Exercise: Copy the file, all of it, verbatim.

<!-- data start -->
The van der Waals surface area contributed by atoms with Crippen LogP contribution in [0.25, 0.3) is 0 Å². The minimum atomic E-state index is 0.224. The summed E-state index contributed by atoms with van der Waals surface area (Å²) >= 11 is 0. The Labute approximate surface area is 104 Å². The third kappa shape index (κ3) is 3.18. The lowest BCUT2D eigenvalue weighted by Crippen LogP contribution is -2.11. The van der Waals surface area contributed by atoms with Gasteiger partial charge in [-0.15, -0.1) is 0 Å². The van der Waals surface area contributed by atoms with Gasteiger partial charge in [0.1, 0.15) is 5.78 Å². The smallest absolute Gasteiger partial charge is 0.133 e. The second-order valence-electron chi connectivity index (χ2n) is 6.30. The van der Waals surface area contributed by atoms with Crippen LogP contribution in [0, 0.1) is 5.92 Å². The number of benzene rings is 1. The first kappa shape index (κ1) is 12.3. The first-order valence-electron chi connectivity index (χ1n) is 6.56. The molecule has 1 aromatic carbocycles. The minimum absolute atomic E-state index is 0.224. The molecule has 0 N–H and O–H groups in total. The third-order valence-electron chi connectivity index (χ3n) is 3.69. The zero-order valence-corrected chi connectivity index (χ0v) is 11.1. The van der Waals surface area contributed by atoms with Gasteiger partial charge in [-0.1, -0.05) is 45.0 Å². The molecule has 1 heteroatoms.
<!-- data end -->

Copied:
The van der Waals surface area contributed by atoms with Crippen LogP contribution in [0.25, 0.3) is 0 Å². The minimum atomic E-state index is 0.224. The summed E-state index contributed by atoms with van der Waals surface area (Å²) >= 11 is 0. The Labute approximate surface area is 104 Å². The third kappa shape index (κ3) is 3.18. The lowest BCUT2D eigenvalue weighted by Crippen LogP contribution is -2.11. The van der Waals surface area contributed by atoms with Gasteiger partial charge in [-0.15, -0.1) is 0 Å². The van der Waals surface area contributed by atoms with Gasteiger partial charge in [0.1, 0.15) is 5.78 Å². The smallest absolute Gasteiger partial charge is 0.133 e. The second-order valence-electron chi connectivity index (χ2n) is 6.30. The van der Waals surface area contributed by atoms with Crippen LogP contribution in [0, 0.1) is 5.92 Å². The number of benzene rings is 1. The first kappa shape index (κ1) is 12.3. The first-order valence-electron chi connectivity index (χ1n) is 6.56. The molecule has 1 aromatic carbocycles. The minimum absolute atomic E-state index is 0.224. The molecule has 0 N–H and O–H groups in total. The third-order valence-electron chi connectivity index (χ3n) is 3.69. The zero-order valence-corrected chi connectivity index (χ0v) is 11.1. The van der Waals surface area contributed by atoms with Gasteiger partial charge in [-0.1, -0.05) is 45.0 Å². The molecule has 1 heteroatoms.